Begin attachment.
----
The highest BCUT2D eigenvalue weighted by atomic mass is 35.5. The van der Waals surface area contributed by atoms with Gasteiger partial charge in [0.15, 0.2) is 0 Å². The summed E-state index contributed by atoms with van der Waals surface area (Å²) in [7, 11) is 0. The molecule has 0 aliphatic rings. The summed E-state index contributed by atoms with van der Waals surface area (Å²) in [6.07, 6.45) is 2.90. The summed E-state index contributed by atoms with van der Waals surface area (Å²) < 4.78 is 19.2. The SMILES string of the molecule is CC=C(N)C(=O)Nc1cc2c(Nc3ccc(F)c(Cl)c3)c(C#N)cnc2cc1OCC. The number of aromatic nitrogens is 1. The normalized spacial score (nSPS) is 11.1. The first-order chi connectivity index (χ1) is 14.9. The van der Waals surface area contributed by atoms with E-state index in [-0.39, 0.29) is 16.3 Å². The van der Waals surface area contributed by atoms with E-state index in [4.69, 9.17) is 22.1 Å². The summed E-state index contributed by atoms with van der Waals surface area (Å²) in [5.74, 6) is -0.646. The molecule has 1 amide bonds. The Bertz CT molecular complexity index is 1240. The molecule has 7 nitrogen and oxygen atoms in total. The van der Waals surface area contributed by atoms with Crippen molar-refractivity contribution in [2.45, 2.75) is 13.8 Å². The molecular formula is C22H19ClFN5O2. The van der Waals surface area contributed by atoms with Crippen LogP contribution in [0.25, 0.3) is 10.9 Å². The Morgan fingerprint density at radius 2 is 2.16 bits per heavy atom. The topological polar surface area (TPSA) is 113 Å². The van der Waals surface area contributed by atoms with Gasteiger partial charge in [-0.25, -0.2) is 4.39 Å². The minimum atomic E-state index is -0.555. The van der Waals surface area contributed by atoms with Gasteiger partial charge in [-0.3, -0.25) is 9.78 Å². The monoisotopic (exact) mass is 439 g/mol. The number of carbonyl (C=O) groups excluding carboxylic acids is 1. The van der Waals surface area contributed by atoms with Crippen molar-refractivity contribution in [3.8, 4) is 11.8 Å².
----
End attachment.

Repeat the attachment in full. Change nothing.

The highest BCUT2D eigenvalue weighted by atomic mass is 35.5. The van der Waals surface area contributed by atoms with Gasteiger partial charge in [0.15, 0.2) is 0 Å². The summed E-state index contributed by atoms with van der Waals surface area (Å²) in [7, 11) is 0. The molecule has 0 aliphatic rings. The summed E-state index contributed by atoms with van der Waals surface area (Å²) in [6.07, 6.45) is 2.90. The summed E-state index contributed by atoms with van der Waals surface area (Å²) < 4.78 is 19.2. The SMILES string of the molecule is CC=C(N)C(=O)Nc1cc2c(Nc3ccc(F)c(Cl)c3)c(C#N)cnc2cc1OCC. The number of aromatic nitrogens is 1. The normalized spacial score (nSPS) is 11.1. The first-order chi connectivity index (χ1) is 14.9. The van der Waals surface area contributed by atoms with E-state index in [-0.39, 0.29) is 16.3 Å². The van der Waals surface area contributed by atoms with E-state index in [4.69, 9.17) is 22.1 Å². The summed E-state index contributed by atoms with van der Waals surface area (Å²) in [5.74, 6) is -0.646. The molecule has 1 amide bonds. The Bertz CT molecular complexity index is 1240. The molecule has 7 nitrogen and oxygen atoms in total. The van der Waals surface area contributed by atoms with Crippen molar-refractivity contribution in [2.45, 2.75) is 13.8 Å². The molecular formula is C22H19ClFN5O2. The van der Waals surface area contributed by atoms with Crippen LogP contribution in [0.25, 0.3) is 10.9 Å². The Morgan fingerprint density at radius 2 is 2.16 bits per heavy atom. The topological polar surface area (TPSA) is 113 Å². The van der Waals surface area contributed by atoms with Gasteiger partial charge in [-0.25, -0.2) is 4.39 Å². The minimum atomic E-state index is -0.555. The van der Waals surface area contributed by atoms with Gasteiger partial charge in [-0.3, -0.25) is 9.78 Å². The monoisotopic (exact) mass is 439 g/mol. The number of carbonyl (C=O) groups excluding carboxylic acids is 1. The van der Waals surface area contributed by atoms with Crippen molar-refractivity contribution in [3.8, 4) is 11.8 Å².